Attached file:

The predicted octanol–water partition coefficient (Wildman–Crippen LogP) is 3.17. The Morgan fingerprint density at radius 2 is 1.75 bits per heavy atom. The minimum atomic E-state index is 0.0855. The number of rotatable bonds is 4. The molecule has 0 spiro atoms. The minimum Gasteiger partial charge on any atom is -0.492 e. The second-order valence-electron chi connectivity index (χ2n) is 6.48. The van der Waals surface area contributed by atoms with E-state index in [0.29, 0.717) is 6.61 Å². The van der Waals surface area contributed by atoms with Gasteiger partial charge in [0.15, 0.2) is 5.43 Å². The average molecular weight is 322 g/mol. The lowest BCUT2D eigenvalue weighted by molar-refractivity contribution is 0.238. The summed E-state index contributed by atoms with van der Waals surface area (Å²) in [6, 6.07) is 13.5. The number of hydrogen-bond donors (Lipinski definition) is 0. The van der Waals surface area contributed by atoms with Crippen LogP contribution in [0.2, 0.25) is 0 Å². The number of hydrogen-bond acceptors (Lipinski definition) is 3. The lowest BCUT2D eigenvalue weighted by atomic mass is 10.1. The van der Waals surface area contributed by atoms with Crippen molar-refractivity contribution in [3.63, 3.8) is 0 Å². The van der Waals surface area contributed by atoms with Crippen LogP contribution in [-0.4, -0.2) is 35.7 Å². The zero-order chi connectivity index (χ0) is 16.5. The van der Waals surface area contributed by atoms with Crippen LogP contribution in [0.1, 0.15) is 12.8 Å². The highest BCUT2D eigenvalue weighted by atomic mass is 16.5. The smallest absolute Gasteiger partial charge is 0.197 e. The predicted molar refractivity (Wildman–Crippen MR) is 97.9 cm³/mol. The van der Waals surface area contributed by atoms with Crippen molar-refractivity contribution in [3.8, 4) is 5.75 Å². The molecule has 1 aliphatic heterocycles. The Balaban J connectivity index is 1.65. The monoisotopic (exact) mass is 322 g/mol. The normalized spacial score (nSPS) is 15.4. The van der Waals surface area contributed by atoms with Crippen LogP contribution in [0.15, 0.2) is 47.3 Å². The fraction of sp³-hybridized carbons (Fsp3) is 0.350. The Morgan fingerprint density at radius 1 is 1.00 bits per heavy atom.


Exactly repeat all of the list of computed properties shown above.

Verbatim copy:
The predicted octanol–water partition coefficient (Wildman–Crippen LogP) is 3.17. The Morgan fingerprint density at radius 2 is 1.75 bits per heavy atom. The minimum atomic E-state index is 0.0855. The number of rotatable bonds is 4. The molecule has 0 spiro atoms. The minimum Gasteiger partial charge on any atom is -0.492 e. The second-order valence-electron chi connectivity index (χ2n) is 6.48. The van der Waals surface area contributed by atoms with E-state index in [0.29, 0.717) is 6.61 Å². The van der Waals surface area contributed by atoms with Gasteiger partial charge in [0.15, 0.2) is 5.43 Å². The average molecular weight is 322 g/mol. The lowest BCUT2D eigenvalue weighted by molar-refractivity contribution is 0.238. The summed E-state index contributed by atoms with van der Waals surface area (Å²) in [6, 6.07) is 13.5. The number of hydrogen-bond donors (Lipinski definition) is 0. The van der Waals surface area contributed by atoms with Crippen LogP contribution in [0.2, 0.25) is 0 Å². The number of hydrogen-bond acceptors (Lipinski definition) is 3. The lowest BCUT2D eigenvalue weighted by atomic mass is 10.1. The van der Waals surface area contributed by atoms with Crippen molar-refractivity contribution in [3.63, 3.8) is 0 Å². The van der Waals surface area contributed by atoms with Crippen LogP contribution in [-0.4, -0.2) is 35.7 Å². The zero-order chi connectivity index (χ0) is 16.5. The van der Waals surface area contributed by atoms with Crippen LogP contribution in [0.1, 0.15) is 12.8 Å². The highest BCUT2D eigenvalue weighted by atomic mass is 16.5. The smallest absolute Gasteiger partial charge is 0.197 e. The predicted molar refractivity (Wildman–Crippen MR) is 97.9 cm³/mol. The van der Waals surface area contributed by atoms with Crippen molar-refractivity contribution in [3.8, 4) is 5.75 Å². The molecule has 1 aliphatic heterocycles. The Balaban J connectivity index is 1.65. The monoisotopic (exact) mass is 322 g/mol. The normalized spacial score (nSPS) is 15.4. The van der Waals surface area contributed by atoms with Crippen LogP contribution in [0.15, 0.2) is 47.3 Å². The fraction of sp³-hybridized carbons (Fsp3) is 0.350. The Morgan fingerprint density at radius 1 is 1.00 bits per heavy atom.